This post was originally published on Dec. 1, 2020. It was updated Feb. 22, 2021 at 1 p.m.
The Biden administration is discarding a Trump-era civics test that immigrants must pass to become American citizens, claiming the test, which was launched in December 2020, could create unnecessary barriers to naturalization.
U.S. Citizenship and Immigration Services announced Monday it is reverting to a 2008 version of the civics test, which the agency said was thoroughly developed during a multiyear period and piloted before its implementation. The reversal is part of a broad review of the naturalization process announced by President Biden last month “to eliminate barriers and make the process more accessible to all eligible individuals,” according to a statement by the agency.
Immigrant advocates had criticized the 2020 version of the exam, which was longer and potentially more difficult, as a last-ditch effort in the waning weeks of Donald Trump’s presidency to prevent immigrants from gaining the benefits of U.S. citizenship, including the ability to vote.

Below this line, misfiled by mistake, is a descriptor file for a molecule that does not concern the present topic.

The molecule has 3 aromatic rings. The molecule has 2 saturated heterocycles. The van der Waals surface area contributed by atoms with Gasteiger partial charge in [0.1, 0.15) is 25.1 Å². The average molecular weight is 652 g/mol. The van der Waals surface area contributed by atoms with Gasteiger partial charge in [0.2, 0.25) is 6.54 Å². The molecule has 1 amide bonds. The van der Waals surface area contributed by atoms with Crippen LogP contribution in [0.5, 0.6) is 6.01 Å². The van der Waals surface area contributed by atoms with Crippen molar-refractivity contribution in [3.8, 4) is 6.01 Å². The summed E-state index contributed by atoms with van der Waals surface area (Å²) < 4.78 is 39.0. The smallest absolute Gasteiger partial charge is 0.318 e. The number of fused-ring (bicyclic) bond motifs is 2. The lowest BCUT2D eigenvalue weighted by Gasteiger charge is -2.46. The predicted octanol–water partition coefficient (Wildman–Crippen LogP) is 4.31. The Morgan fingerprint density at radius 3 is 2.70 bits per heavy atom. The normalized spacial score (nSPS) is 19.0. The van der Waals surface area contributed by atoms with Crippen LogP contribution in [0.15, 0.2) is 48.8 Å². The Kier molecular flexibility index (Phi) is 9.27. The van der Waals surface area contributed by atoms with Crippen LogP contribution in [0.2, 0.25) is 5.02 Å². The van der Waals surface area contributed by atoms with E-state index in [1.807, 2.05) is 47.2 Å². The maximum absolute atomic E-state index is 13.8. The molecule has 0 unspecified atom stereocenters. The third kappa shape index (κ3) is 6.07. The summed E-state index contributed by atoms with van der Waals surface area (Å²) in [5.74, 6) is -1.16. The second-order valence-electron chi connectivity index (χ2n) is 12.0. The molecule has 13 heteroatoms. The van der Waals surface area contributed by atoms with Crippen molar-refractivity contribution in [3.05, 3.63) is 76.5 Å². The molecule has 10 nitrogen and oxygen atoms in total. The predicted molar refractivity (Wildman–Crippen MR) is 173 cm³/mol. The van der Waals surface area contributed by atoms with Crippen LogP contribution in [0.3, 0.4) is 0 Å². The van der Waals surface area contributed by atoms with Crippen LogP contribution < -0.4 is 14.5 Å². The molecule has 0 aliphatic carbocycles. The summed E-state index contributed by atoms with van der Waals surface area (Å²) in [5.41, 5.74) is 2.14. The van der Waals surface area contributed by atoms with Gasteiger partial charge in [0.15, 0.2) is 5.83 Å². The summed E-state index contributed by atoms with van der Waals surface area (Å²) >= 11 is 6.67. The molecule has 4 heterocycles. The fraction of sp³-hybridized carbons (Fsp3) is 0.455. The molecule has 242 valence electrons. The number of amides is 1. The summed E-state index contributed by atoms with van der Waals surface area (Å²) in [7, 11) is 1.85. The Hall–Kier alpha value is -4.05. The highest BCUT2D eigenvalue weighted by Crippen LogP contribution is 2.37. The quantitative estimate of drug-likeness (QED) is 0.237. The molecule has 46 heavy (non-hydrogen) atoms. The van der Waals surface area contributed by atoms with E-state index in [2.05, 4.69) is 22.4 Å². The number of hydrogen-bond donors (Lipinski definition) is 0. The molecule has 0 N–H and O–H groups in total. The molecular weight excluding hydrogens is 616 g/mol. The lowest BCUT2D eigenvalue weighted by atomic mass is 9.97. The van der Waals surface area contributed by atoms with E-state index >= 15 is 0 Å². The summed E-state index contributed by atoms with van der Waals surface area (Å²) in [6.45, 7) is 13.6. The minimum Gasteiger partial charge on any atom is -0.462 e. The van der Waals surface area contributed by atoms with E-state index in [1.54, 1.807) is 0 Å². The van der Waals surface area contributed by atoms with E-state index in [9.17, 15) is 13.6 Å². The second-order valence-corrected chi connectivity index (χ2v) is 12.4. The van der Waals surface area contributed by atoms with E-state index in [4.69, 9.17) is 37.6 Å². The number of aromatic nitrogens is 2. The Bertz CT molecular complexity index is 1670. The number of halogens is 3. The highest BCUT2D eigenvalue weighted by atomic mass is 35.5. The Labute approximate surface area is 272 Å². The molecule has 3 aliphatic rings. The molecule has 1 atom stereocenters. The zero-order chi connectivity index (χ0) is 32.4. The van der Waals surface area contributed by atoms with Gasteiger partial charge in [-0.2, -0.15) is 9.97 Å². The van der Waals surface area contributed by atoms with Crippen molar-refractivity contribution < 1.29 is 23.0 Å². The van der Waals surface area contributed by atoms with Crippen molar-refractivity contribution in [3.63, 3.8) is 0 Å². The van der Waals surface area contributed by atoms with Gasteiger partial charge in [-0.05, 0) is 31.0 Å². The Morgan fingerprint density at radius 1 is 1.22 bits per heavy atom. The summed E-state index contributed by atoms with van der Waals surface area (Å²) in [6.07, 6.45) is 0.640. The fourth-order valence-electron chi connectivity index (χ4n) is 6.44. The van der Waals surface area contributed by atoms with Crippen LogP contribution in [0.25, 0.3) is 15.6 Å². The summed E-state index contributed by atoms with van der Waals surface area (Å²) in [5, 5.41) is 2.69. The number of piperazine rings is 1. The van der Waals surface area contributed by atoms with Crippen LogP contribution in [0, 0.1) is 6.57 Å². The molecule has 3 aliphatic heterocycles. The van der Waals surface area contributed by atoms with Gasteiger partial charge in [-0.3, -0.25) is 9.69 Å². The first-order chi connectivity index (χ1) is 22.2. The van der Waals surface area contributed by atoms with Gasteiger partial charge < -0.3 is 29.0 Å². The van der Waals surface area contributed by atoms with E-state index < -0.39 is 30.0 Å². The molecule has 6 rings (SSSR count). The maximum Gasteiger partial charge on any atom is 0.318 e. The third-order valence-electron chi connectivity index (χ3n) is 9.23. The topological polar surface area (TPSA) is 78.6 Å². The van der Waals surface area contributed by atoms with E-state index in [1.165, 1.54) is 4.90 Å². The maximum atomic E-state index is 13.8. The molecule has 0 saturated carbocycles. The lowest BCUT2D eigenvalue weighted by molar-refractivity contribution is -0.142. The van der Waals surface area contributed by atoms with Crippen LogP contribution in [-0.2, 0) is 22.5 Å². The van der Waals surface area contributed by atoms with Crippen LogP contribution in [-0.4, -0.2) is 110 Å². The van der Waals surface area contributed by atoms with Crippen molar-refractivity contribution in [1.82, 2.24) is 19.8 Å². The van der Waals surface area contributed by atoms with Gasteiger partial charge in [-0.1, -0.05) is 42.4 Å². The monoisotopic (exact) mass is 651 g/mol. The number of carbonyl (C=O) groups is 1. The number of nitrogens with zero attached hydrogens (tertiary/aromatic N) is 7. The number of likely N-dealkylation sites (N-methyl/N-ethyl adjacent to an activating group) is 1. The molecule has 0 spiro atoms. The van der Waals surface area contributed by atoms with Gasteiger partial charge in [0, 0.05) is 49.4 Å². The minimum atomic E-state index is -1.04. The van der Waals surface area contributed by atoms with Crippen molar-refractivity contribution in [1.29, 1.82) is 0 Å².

“President Trump’s citizenship test was the product of bigotry and xenophobia, not civics, or a desire to improve the naturalization process,” Melissa Rodgers, who directs programs for the Immigrant Legal Resource Center in San Francisco, said in a statement. “We applaud USCIS and the Biden administration for taking this critical step.”
Immigrants who filed their application for citizenship between Dec. 1, 2020 and March 1, 2021 will have the option to take either the 2020 civics test or the 2008 version. USCIS said the 2020 test will be phased out on April 19, 2021.
Original post from Dec. 1, 2020
Starting today, new applicants to become U.S. citizens will be required to pass a revised civics test that is longer and potentially more difficult than the previous version that had been in place for more than a decade.
The 2020 version of the civics test could impact an estimated 2.2 million green card holders in California who are eligible to naturalize, the most of any state.
U.S. Citizenship and Immigration Services, the agency that processes naturalization applications, doubled the length of the oral exam. USCIS officers will now ask citizenship candidates 20 out of 128 possible questions. Applicants must answer 12 questions correctly in order to pass.